Kelshaw: It represented the rise and peak of yuppiedom that happened during that early period of the 1980s. It was kind of a slow rise, then we had the invention of the car phone, the mobile phone and the fake car phone, which interests me greatly because that ad tag said something like, “It’s not how much money you have, it’s how much money you look like you have.” 

Catton: It reached $150 million in sales by 1990.

Glasscock: Sales of the Members Only line peaked in the 1980s at anywhere from $100 million to $200 million, depending on whom you ask. It was popular enough for multiple companies anywhere from Florida to South Korea to try to smuggle counterfeit jackets to market. It was popular enough to launch a fragrance in 1985 with a $2 million marketing budget, which featured a Members Only jacket unzipped to reveal the fragrance bottle.

The Downfall

The 1990s weren’t good for fans of the Members Only jacket. Where it was once the symbol of new-age sartorial cool, it quickly became an oversold and all-too-common item. Its popularity became its downfall, and by 1990, the jacket could only be found in discount department store chains.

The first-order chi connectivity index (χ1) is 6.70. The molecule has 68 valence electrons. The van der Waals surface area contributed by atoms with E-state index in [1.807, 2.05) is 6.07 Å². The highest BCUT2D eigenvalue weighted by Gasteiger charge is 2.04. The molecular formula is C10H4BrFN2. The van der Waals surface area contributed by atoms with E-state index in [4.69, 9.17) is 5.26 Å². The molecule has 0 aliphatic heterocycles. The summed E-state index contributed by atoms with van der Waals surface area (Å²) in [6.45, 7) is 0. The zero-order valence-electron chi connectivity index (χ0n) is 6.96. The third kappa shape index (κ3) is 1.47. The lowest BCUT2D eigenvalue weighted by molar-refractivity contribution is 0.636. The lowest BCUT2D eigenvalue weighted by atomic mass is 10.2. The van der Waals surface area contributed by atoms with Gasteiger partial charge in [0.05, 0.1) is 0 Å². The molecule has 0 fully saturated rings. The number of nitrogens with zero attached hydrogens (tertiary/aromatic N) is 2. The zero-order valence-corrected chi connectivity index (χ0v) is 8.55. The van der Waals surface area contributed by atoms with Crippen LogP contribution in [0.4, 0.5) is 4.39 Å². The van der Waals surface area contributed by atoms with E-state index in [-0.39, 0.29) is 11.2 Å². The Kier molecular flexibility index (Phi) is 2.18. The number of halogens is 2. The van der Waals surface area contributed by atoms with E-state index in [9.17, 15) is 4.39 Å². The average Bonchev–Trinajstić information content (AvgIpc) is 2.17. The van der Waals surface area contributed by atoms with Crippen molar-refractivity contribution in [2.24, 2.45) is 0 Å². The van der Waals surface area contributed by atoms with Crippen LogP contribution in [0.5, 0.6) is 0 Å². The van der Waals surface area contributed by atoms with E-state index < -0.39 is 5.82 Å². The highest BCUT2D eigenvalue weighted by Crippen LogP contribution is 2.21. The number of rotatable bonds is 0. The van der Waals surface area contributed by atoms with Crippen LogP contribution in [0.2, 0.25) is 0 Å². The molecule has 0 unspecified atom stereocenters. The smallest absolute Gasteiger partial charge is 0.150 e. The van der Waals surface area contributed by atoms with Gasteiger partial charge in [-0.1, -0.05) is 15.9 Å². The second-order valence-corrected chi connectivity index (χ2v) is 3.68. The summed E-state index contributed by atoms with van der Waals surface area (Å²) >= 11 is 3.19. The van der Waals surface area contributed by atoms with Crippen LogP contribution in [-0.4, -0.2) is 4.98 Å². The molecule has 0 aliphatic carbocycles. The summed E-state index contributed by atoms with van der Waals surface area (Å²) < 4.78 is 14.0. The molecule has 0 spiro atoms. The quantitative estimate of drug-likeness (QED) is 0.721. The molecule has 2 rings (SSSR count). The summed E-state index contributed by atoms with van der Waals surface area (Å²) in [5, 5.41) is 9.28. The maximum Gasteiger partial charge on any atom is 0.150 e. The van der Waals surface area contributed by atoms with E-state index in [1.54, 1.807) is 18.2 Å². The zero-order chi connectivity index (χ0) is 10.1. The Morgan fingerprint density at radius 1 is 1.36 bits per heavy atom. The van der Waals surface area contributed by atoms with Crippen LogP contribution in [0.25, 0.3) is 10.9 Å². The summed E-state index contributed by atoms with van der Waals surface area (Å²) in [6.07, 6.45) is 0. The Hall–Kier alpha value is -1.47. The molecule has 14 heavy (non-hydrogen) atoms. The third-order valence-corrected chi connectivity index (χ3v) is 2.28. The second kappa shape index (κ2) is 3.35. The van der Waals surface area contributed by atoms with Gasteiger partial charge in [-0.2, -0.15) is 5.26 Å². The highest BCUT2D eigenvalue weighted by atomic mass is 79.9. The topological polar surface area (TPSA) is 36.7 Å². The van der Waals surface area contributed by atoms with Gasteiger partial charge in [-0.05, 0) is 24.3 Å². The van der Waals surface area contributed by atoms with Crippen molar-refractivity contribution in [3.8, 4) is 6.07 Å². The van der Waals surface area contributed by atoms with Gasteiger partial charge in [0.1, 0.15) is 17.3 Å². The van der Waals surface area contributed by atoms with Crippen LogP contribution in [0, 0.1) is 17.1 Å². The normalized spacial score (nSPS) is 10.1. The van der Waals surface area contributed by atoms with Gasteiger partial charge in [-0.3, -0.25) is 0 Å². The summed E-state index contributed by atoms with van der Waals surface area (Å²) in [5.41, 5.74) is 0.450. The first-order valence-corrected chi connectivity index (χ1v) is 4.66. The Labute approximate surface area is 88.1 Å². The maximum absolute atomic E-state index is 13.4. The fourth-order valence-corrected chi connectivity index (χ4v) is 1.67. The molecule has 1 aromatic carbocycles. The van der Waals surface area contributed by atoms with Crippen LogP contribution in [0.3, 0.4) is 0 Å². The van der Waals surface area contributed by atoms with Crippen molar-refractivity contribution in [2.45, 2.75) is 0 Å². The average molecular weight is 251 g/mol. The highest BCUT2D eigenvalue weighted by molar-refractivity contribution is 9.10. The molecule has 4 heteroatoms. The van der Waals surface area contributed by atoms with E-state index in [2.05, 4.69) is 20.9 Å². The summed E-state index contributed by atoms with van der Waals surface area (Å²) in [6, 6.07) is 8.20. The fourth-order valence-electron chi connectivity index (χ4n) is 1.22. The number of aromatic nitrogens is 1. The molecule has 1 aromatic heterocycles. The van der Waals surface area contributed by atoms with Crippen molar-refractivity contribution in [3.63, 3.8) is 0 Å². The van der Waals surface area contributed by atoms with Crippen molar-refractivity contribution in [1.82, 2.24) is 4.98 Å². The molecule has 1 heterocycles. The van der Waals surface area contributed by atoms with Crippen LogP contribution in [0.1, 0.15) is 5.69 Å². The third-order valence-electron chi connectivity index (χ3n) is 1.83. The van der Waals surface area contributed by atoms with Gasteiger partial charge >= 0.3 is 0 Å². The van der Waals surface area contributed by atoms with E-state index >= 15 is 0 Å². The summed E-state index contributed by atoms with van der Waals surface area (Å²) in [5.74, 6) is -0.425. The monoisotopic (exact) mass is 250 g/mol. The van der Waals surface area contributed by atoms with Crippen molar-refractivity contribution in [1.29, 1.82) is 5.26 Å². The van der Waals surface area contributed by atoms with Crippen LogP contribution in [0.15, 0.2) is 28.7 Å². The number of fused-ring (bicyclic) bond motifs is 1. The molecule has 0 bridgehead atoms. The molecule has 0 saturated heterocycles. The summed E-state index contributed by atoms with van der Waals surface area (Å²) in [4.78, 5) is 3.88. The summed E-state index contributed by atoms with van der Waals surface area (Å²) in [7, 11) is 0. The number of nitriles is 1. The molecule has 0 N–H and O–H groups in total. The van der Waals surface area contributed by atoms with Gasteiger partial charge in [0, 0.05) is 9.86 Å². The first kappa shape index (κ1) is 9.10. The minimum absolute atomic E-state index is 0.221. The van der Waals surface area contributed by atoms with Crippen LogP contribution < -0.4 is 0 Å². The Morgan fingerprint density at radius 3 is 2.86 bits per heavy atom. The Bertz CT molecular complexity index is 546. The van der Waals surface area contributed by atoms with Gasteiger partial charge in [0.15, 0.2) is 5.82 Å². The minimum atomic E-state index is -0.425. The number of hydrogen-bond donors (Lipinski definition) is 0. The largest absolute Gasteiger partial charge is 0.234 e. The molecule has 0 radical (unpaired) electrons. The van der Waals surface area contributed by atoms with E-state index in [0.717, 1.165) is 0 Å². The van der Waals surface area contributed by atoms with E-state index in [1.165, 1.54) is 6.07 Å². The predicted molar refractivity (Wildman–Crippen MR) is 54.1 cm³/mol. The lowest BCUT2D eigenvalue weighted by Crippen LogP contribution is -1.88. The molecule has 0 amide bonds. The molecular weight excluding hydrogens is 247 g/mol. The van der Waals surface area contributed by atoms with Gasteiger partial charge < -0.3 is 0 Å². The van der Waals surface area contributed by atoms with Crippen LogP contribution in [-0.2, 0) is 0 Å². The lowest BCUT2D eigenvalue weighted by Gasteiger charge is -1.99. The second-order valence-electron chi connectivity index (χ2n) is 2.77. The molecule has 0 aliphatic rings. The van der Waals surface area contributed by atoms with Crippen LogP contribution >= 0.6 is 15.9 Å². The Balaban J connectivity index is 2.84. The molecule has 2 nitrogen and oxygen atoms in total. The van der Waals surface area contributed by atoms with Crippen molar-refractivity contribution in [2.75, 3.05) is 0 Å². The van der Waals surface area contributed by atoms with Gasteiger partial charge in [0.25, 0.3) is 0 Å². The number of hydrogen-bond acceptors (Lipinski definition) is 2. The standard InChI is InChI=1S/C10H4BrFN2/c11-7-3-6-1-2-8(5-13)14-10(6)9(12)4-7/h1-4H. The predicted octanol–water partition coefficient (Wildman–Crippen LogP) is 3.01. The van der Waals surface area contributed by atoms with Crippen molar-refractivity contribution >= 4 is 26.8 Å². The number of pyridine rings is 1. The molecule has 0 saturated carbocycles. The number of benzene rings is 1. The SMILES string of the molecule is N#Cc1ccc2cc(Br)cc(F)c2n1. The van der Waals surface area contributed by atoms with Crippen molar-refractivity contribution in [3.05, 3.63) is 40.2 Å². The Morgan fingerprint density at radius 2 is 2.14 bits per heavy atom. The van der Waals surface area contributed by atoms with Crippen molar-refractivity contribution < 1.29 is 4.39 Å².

Glasscock: By the early 1990s, the brand had fallen out of favor. It’s mentioned in the fashion trades, who mark it as part of the stock of Value City department stores, a Columbus, Ohio-based chain that specialized as “a cash-paying buyer of excess inventories.” “We buy after everyone else is done,” the Value City VP noted. Meanwhile, American cool kids arbiters such as Spin magazine name-checked the jacket to telegraph extreme try-hard style cluelessness. The Members Only jacket was dead to the 1990s.  

The Resurgence

Like nearly every other fashion trend turned fashion faux-pas, the Members Only jacket would be resurrected thanks to the unironic taste of millennial hipsters… and Sopranos fans.

Glasscock: All those dead-stock jackets (as well as off-brand imitators like “VIP Only” jackets) made their way into vintage boutiques by the end of the 1990s, and then onto the bodies of the Last Night’s Party generation of aughts hipsters. The ironic revival of the Members Only jacket was noted in fashion magazines like Harper’s Bazaar as early as 2000 in an article featuring young starlets in Fiorucci-styled polyblends. That same year, Nicolas Ghesquière at Balenciaga had his own take on the 1980s with a $1,180 sleeveless blouson jacket styled after the Members Only. Within a couple of years, the vintage Members Only was a feature in a Spin taxonomic image of hipster style, complete with D.A.R.E. pin and moussed hair.

Kelshaw: Every 20 years or so there’s this kind of cultural, cyclical thing. It’s because those people who now have the spending currency are getting nostalgic, so that’s when this retro market opens up. That part way explains the recurrence of Members Only, especially the interest in the original racer-style jacket, which was an iconic early 1980s jacket. I mean, that’s just, like, a phenomenon. We see a 20-year cycle of commodities returning — people reliving their youth and reinvesting in their youth in a very retro way.